3. By sneaking into the nested list, we find the information we are looking for and store it in context_col. Now we check whether the cursor is already at „column“ 81. If not, there is space in which we insert the dashes. For this final step, we can use another function: insertText.
  4. As its name implies, it inserts text in an R script or console. You can either specify a specific position in the document or, by leaving it empty, insert text at the current cursor position, which is exactly what I want right now. As the final step, I need to find out the number of dashes that should be inserted. That’s the difference between the current cursor location and its target position. For example, if the cursor blinks at column 51, meaning I already have typed 50 characters, I want to insert 30 dashes.
  5. To document the function, I use the „Code“ > „Insert Roxygen Skeleton“ feature and fill it out appropriately.

This is what my final function looks like.

#' Insert dashes from courser position to up to 80 characters
#'
#' @return dashes inside RStudio
set_new_chapter <- function(){
  # set limit to which position dashes should be included
  nchars <- 81

  # grab current document information
  context <- rstudioapi::getActiveDocumentContext()
  # extract horizontal courser position in document
  context_col <- contextselection[[1]]range$end["column"]

  # if a line has less than 81 characters, insert hyphens at the current line
  # up to 80 characters
  if (nchars > context_col) {
    rstudioapi::insertText(strrep("-", nchars - context_col))
  }
}

Defining the Function AS and Addin

Now we must somehow tell RStudio that this particular function should be used as an addin rather than a regular function. For this, go to „File“ > „New File“ > „Text File“ and include the following text:

Name: Insert Dashes (---)
Description: Inserts `---` at the cursor position up to 80 characters.
Binding: set_new_chapter
Interactive: false

You now must save this file as „addins.dcf“ in your project with the following path: „inst“ > „rstudio“. The result should look like this:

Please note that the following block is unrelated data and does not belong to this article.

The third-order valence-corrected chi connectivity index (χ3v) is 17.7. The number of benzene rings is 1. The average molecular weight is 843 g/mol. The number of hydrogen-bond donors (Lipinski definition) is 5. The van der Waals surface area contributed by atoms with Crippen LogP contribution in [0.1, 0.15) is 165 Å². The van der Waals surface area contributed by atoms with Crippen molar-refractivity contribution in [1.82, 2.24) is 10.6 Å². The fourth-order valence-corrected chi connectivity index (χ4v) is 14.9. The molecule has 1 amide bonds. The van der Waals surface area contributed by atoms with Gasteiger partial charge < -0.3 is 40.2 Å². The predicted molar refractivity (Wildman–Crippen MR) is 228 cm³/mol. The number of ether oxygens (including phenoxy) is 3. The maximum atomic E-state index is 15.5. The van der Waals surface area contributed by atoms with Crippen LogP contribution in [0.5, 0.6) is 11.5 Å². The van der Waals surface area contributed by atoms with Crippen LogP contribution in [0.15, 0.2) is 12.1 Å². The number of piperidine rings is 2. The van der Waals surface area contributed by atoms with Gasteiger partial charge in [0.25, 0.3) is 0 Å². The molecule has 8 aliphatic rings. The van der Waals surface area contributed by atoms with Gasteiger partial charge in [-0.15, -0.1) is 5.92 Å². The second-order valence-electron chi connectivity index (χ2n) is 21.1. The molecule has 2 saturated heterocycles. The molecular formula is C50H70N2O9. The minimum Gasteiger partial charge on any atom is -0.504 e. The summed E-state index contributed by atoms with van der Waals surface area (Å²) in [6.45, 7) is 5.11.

Finalize the Package

To wrap everything up and make the shortcut available to you and your colleagues, we only have to call a few more functions. Not all these steps are necessary, yet it is good practice to create a proper package.

# OPTIONAL: define the license of your package
usethis::use_mit_license(name = "Matthias Nistler")

# define dependencies you use in your package
usethis::use_package("rstudioapi")

# OPTIONAL: include your function description to the manual
roxygen2::roxygenise()

# check for errors
devtools::check()

# update/create your package
devtools::build()

> ✓  checking for file ‘/Users/matthiasnistler/Projekte/2020/blog_shoRtcut/DESCRIPTION’ ...
> ─  preparing ‘shoRtcut’:
> ✓  checking DESCRIPTION meta-information ...
> ─  checking for LF line-endings in source and make files and shell scripts
> ─  checking for empty or unneeded directories
> ─  building ‘shoRtcut_0.0.0.9000.tar.gz’
> [1] "/Users/matthiasnistler/Projekte/2020/shoRtcut_0.0.0.9000.tar.gz"

There you go! You just created an awesome package and distributed it to your friends and colleagues.

Make the shortcut available

For the last step, you have to install your package and set a keyboard combination for your shortcut. For this, use the following specification of install.packages:

install.packages(
    # same path as above
  "/Users/matthiasnistler/Projekte/2020/shoRtcut_0.0.0.9000.tar.gz", 
  # indicate it is a local file
  repos = NULL)

# check if everything works
shoRtcut:::set_new_chapter()

Now go to „Tools“ > „Modify Keyboard Shortcuts…“ and search for „dashes“. Here you can define the keyboard combination by clicking inside the empty „Shortcut“ field and pressing the desired key-combination on your keyboard. Click „Apply“, and that’s it!

In case you are just here to use my shortcut, you can install it via remotes::install_github("mnist91/shoRtcut").

Congratulations!

You made it! Now you can use your own RStudio shortcut. Exciting, isn’t it?

But that’s not all there ist – next week, I will give you an introduction to the wonderful world of R package naming. So stay tuned and happy coding!